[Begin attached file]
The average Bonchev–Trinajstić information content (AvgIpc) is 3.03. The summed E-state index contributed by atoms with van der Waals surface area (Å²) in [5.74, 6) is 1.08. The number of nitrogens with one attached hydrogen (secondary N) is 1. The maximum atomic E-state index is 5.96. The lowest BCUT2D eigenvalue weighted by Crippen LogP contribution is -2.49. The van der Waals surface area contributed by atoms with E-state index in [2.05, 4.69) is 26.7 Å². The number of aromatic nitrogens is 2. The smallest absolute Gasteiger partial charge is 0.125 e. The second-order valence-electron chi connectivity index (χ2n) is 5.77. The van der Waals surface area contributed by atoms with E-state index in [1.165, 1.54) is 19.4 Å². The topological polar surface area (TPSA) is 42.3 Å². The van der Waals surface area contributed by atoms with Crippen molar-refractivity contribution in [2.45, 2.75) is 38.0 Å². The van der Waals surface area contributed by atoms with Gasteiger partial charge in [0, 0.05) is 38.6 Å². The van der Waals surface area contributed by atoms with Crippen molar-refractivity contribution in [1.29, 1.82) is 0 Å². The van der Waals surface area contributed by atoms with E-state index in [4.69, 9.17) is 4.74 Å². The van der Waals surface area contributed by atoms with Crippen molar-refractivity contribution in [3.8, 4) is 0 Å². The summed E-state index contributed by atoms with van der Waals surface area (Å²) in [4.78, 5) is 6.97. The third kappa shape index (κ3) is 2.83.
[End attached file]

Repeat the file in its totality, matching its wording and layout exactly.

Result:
The average Bonchev–Trinajstić information content (AvgIpc) is 3.03. The summed E-state index contributed by atoms with van der Waals surface area (Å²) in [5.74, 6) is 1.08. The number of nitrogens with one attached hydrogen (secondary N) is 1. The maximum atomic E-state index is 5.96. The lowest BCUT2D eigenvalue weighted by Crippen LogP contribution is -2.49. The van der Waals surface area contributed by atoms with E-state index in [2.05, 4.69) is 26.7 Å². The number of aromatic nitrogens is 2. The smallest absolute Gasteiger partial charge is 0.125 e. The second-order valence-electron chi connectivity index (χ2n) is 5.77. The van der Waals surface area contributed by atoms with E-state index in [1.165, 1.54) is 19.4 Å². The topological polar surface area (TPSA) is 42.3 Å². The van der Waals surface area contributed by atoms with Crippen molar-refractivity contribution in [2.45, 2.75) is 38.0 Å². The van der Waals surface area contributed by atoms with Gasteiger partial charge in [0, 0.05) is 38.6 Å². The van der Waals surface area contributed by atoms with Crippen molar-refractivity contribution in [1.29, 1.82) is 0 Å². The van der Waals surface area contributed by atoms with E-state index in [4.69, 9.17) is 4.74 Å². The van der Waals surface area contributed by atoms with Crippen molar-refractivity contribution in [3.8, 4) is 0 Å². The summed E-state index contributed by atoms with van der Waals surface area (Å²) in [4.78, 5) is 6.97. The third kappa shape index (κ3) is 2.83.